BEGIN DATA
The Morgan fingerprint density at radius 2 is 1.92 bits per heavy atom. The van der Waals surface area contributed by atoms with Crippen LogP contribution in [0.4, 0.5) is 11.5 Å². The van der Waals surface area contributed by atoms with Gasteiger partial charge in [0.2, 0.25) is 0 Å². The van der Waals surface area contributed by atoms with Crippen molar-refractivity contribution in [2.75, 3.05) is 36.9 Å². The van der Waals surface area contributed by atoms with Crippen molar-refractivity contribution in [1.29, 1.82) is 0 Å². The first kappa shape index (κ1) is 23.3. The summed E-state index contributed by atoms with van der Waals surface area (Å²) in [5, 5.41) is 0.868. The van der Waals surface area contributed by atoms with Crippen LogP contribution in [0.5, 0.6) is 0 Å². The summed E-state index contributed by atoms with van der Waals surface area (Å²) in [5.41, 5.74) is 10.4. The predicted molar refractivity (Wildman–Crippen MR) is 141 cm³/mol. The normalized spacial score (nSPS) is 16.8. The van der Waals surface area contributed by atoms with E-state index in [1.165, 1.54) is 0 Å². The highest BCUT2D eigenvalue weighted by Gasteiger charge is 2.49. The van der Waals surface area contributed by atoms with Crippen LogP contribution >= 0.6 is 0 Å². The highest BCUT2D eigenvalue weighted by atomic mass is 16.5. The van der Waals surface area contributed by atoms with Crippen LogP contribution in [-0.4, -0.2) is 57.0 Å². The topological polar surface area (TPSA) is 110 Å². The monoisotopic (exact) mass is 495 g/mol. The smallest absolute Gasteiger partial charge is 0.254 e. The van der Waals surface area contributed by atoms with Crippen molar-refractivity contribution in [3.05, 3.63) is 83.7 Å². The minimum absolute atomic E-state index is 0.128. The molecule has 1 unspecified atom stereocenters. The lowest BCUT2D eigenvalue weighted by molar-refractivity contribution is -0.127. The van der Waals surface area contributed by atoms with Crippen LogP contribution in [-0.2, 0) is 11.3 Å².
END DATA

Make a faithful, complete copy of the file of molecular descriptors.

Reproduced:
The Morgan fingerprint density at radius 2 is 1.92 bits per heavy atom. The van der Waals surface area contributed by atoms with Crippen LogP contribution in [0.4, 0.5) is 11.5 Å². The van der Waals surface area contributed by atoms with Gasteiger partial charge in [0.2, 0.25) is 0 Å². The van der Waals surface area contributed by atoms with Crippen molar-refractivity contribution in [2.75, 3.05) is 36.9 Å². The van der Waals surface area contributed by atoms with Crippen molar-refractivity contribution in [1.29, 1.82) is 0 Å². The first kappa shape index (κ1) is 23.3. The summed E-state index contributed by atoms with van der Waals surface area (Å²) in [5, 5.41) is 0.868. The van der Waals surface area contributed by atoms with Crippen LogP contribution in [0.5, 0.6) is 0 Å². The summed E-state index contributed by atoms with van der Waals surface area (Å²) in [5.41, 5.74) is 10.4. The predicted molar refractivity (Wildman–Crippen MR) is 141 cm³/mol. The normalized spacial score (nSPS) is 16.8. The van der Waals surface area contributed by atoms with E-state index in [1.165, 1.54) is 0 Å². The highest BCUT2D eigenvalue weighted by Gasteiger charge is 2.49. The van der Waals surface area contributed by atoms with Crippen LogP contribution >= 0.6 is 0 Å². The highest BCUT2D eigenvalue weighted by atomic mass is 16.5. The van der Waals surface area contributed by atoms with Crippen LogP contribution in [-0.4, -0.2) is 57.0 Å². The topological polar surface area (TPSA) is 110 Å². The monoisotopic (exact) mass is 495 g/mol. The smallest absolute Gasteiger partial charge is 0.254 e. The van der Waals surface area contributed by atoms with Crippen molar-refractivity contribution in [3.05, 3.63) is 83.7 Å². The minimum absolute atomic E-state index is 0.128. The molecule has 1 unspecified atom stereocenters. The lowest BCUT2D eigenvalue weighted by molar-refractivity contribution is -0.127. The van der Waals surface area contributed by atoms with Crippen LogP contribution in [-0.2, 0) is 11.3 Å².